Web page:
An outstanding workplace culture is focused on:
- Growth and learning. Your employees can utilize the shop to learn, grow, and develop their skills.
- Improvement. Your shop is never resting on its laurels and is always trying to improve its systems – whether that’s utilization, print quality, or reducing waste actions.
- Process over outcome. Your culture is focused on developing the best possible process instead of focusing solely on the outcome. This means employees are invested in developing repeatable processes that build value – instead of “just printing shirts.”
5. Team outings are a regular and enjoyable occurrence
At the end of the day, we are deeply social and tribal creatures that need to feel a connection to the people we work with. This means you should leverage the power of team outings to create a connection with your team outside of the workplace. You’ll learn more about each others’ personalities, create a deeper connection, and simply have some fun together.
You can be as creative as you’d like with your events. We know that Real Thread from Florida is fond of taking their entire team on a yearly cruise. We’re fond of visiting screen printing shops as a team. You could visit an escape room or do any other number of great team-building exercises – or keep it simple with a team dinner. The point is to create a pattern interaction so your team can build camaraderie outside of the confines of your shop.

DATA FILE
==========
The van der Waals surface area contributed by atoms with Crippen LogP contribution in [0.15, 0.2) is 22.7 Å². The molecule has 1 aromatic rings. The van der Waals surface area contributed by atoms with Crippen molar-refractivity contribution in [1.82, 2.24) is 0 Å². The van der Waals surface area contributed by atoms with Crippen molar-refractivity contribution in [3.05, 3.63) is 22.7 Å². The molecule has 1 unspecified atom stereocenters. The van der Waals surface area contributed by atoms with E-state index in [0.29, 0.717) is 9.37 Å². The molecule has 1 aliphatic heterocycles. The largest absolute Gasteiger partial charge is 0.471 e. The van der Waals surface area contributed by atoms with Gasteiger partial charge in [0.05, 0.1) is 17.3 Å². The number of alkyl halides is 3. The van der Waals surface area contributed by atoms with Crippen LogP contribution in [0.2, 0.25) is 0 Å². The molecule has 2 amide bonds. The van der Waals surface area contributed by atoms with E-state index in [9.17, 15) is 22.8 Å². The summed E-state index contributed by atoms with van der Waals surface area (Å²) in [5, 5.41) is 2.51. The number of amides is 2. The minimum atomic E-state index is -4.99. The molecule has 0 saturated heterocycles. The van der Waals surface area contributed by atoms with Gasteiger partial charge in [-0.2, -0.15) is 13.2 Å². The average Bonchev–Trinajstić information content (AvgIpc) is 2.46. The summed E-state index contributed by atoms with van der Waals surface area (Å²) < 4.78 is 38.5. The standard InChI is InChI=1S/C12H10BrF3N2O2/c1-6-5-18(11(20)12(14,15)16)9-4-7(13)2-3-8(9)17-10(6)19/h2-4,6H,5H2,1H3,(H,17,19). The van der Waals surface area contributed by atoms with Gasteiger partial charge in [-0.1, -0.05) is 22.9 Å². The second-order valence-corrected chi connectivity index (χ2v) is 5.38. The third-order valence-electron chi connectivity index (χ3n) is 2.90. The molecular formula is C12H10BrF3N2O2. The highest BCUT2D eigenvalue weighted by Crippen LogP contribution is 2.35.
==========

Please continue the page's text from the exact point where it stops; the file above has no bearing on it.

Put people first, and the culture will follow
Why did you start your print shop? It’s rare that people start in this business because they want to be burdened by bummer employees and headaches about staffing.
Once you have employees, the purpose of your business shifts. Yes, you’re still there to provide your customers with the best possible custom shirts, merchandise, and garments. But at the end of the day, your deepest responsibility is to the people you employ. Their families, homes, livelihoods, and well-being all center around your leadership and the culture you build.
Instead of letting this be a daunting challenge, take it as another opportunity to learn the skill of continuous improvement. If you focus on the people that you’re lucky enough to work with, you’ll find that the right culture will soon follow.